Pro-Tool Session question

Hello There,

I have a hard-drive with a session that was recorded on a Mac/Pro-Tools system.

Is there a way to open it on n-Track or convert the AIFF so I can load it to n-track and Re-mix it?

Also, if that is a possibility, do I need to do the actual conversion on a Mac.?

Thank you,


depends on how the regions are laid out in the PT session. The most clear-cut, foolproof way would be to go back into the PT session on the mac and bounce each track to a .WAV file to import into n-track. The downside of this is the time it takes and the access to the PT rig.

If you use Mac Drive and something like dbpoweramp, I have had some success just converting the .aiff to .wav files as well…


First off, clark is right, it’s easiest if you have access to the mac. Then you need to bounce each and every one of the files as a .wav, which has to be done in real time. This can take seemingly forever. If any of the tracks do not start at or have edits, be sure that you consolidate them so that ALL of your tracks start at the same point and are free of edits, prior to the bounce process. This is the best, most foolproof way of making sure that your data will line up correctly in n-Track.

A slightly shorter route on the mac would be to consolidate all of your regions to the same start location, then burn data discs of the .aiff files. These discs could be loaded onto a PC drive and converted to .wav using something like the old Cool Edit applications that would do file conversions. I used to do this all the time with Cool Edit Pro. I bet the new Adobe version of Cool Edit will do this too.

You may run into problems just hooking your drive that was used on a mac to a PC. In Firewire land, you need a drive that is formatted to be both Mac and PC compatible. In addition it helps if, at the setup of the ProTools session, the operator made sure to do something that ProTools land calls “enforce Mac/PC compatibility”. If you’re not sure about this or the drive format, save yourself some trouble and store your .aiff files on a CD-R using the mac or convert them in ProTools.

Unfortunately, it’s very important when working on ProTools to know before the session starts whether the data will ever need to go to a PC. This is one of the first things I talk about with clients that I know are doing mixing outside of my studio, because getting the information at the end of the session causes headaches that are avoidable. Good luck…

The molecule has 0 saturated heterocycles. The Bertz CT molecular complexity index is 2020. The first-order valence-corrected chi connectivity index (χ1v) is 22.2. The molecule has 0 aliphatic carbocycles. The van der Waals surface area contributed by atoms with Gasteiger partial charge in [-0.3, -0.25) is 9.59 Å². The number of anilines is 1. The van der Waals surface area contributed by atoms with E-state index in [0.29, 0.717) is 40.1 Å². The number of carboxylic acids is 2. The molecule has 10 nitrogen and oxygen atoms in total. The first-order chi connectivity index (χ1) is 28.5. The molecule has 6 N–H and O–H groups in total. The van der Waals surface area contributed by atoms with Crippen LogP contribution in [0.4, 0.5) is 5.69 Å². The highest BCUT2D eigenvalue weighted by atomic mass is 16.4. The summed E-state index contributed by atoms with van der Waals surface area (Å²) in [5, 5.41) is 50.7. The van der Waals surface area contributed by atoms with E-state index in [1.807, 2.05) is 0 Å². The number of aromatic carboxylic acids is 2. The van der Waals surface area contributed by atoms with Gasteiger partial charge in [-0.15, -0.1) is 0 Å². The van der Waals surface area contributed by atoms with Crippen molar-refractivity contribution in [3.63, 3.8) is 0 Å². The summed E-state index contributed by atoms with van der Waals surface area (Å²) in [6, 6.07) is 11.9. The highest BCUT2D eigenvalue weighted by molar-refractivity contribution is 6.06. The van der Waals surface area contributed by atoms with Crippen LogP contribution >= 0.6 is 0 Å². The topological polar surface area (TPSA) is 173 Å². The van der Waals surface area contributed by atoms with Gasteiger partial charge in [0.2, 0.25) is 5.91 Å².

So, if I read this correctly, the Apple file system (HFS) would be the first challenge to moving these files across to PC and ntrack. Wouldn’t it be possible to boot the system to Knoppix from CD, load the HFS kernel module, mount the drive, mount the PC system drive as NTFS or FAT then copy the AIFF files across to the PC disk. Then restart the Windows system and use a converter to change the AIFF->WAV and yer ‘in like flynn’ right?

Or does pro-tools use a proprietary filesystem?? That would sure put the kibosh on this idea…


I would just setup an SMB share and copy the AIFFs over and convert to wav personally.


I would just setup an SMB share and copy the AIFFs over and convert to wav personally.

Doh! That was too easy. Not nearly enough technical jargon :laugh:

My second favourite method involved two IBM AS400’s, a diesel generator, Nicole Kidman, two golf balls, a length of garden hose, and a jar of vicks vapour rub. ???

Great Idea.


You could also just burn the files to an ISO9660 CD disk, readable to either Mac or PC computers (although you have to stick to 8.3 filenames…)

Bubbas method is the best if the regions start at zero, for sure!

Quote (Bubbagump @ Sep. 01 2005,13:30)
I would just setup an SMB share and copy the AIFFs over and convert to wav personally.

Sorry guys, but what does “SMB” stand for?


kinda on this topic is something i’ve always thought would be useful in a multi-track application… i’m not sure if the big guns have anything like this… i doubt it:

basically the idea would be to export a project as collection raw wav files of the same length so they can be imported into another audio application and mixed or continued there. i think what it would do is go track by track and mixdown each track to a plain old wav file, with 0’d pan and gain settings, no fx or eq applied, mono tracks stay mono, stereo tracks stay stereo, etc, bit depth and frequency are maintained… so you end up with a collection of the raw tracks of equal lengths so they will line up if you were to import into a different application.

i’m guessing the makers of these products don’t do anything like this because they don’t WANT you exporting your projects and using a different tool.


SMB stands for Server Message Block, is a protocol for sharing files, printers, serial ports, and communications abstractions such as named pipes and mail slots between computers.

I found it on the web. I’m not nearly as “geeky” as Bubba ???

Chutz second idea sounds… err… interesting? :D


If you have access to the mac and all the files start at 0.00- like mentioned, just burn the “audio files” folder from the session to a disk and import.
I do this every week, as they are already WAV files. (if the session was mac/pc compatible)


IF… :)

Sorry, SMB is the technical name for the protocol Windows uses to share folders and printers. Too much Samba makes a boy hard to understand.

Quote (Bubbagump @ Sep. 02 2005,15:03)
Sorry, SMB is the technical name for the protocol Windows uses to share folders and printers. Too much Samba makes a boy hard to understand.

Geez Bubba... a computer geek AND a dancing geek? :p

Quote (gtr4him @ Sep. 02 2005,15:05)
AND a dancing geek? :p

You already knew that!

Bubba cutting a rug.... in a monkey suit.

Yeah. Just yankin’ your chain!

Psst! Can I borrow that suit?


Quote (gtr4him @ Sep. 02 2005,15:30)
**Psst! Can I borrow that suit?**

So you like velvet, eh? :D

Eeet feeeels sooo niiiice ageenst my skeeeen! LOL!